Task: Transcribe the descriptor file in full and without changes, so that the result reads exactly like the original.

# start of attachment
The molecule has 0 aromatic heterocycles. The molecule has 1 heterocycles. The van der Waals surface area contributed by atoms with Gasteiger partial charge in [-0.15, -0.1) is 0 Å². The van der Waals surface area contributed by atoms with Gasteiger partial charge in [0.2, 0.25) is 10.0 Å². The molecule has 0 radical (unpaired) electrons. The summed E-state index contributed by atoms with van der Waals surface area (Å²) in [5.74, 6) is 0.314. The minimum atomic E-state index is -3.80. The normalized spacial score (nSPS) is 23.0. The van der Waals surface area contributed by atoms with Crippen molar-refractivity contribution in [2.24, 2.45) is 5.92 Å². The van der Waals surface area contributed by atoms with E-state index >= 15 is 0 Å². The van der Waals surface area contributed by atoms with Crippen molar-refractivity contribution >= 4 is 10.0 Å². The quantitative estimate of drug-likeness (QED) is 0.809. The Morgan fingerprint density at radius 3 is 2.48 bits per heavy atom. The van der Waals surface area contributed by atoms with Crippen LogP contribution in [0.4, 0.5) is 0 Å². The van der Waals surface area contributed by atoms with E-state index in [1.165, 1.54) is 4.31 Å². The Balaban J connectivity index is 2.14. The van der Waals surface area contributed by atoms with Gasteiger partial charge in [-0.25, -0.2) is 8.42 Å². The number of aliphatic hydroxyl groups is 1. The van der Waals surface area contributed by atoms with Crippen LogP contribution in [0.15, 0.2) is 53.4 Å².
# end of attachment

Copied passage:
The molecule has 0 aromatic heterocycles. The molecule has 1 heterocycles. The van der Waals surface area contributed by atoms with Gasteiger partial charge in [-0.15, -0.1) is 0 Å². The van der Waals surface area contributed by atoms with Gasteiger partial charge in [0.2, 0.25) is 10.0 Å². The molecule has 0 radical (unpaired) electrons. The summed E-state index contributed by atoms with van der Waals surface area (Å²) in [5.74, 6) is 0.314. The minimum atomic E-state index is -3.80. The normalized spacial score (nSPS) is 23.0. The van der Waals surface area contributed by atoms with Crippen molar-refractivity contribution in [2.24, 2.45) is 5.92 Å². The van der Waals surface area contributed by atoms with E-state index >= 15 is 0 Å². The van der Waals surface area contributed by atoms with Crippen molar-refractivity contribution >= 4 is 10.0 Å². The quantitative estimate of drug-likeness (QED) is 0.809. The Morgan fingerprint density at radius 3 is 2.48 bits per heavy atom. The van der Waals surface area contributed by atoms with Crippen LogP contribution in [0.4, 0.5) is 0 Å². The van der Waals surface area contributed by atoms with E-state index in [1.165, 1.54) is 4.31 Å². The Balaban J connectivity index is 2.14. The van der Waals surface area contributed by atoms with Gasteiger partial charge in [-0.25, -0.2) is 8.42 Å². The number of aliphatic hydroxyl groups is 1. The van der Waals surface area contributed by atoms with Crippen LogP contribution in [0.15, 0.2) is 53.4 Å².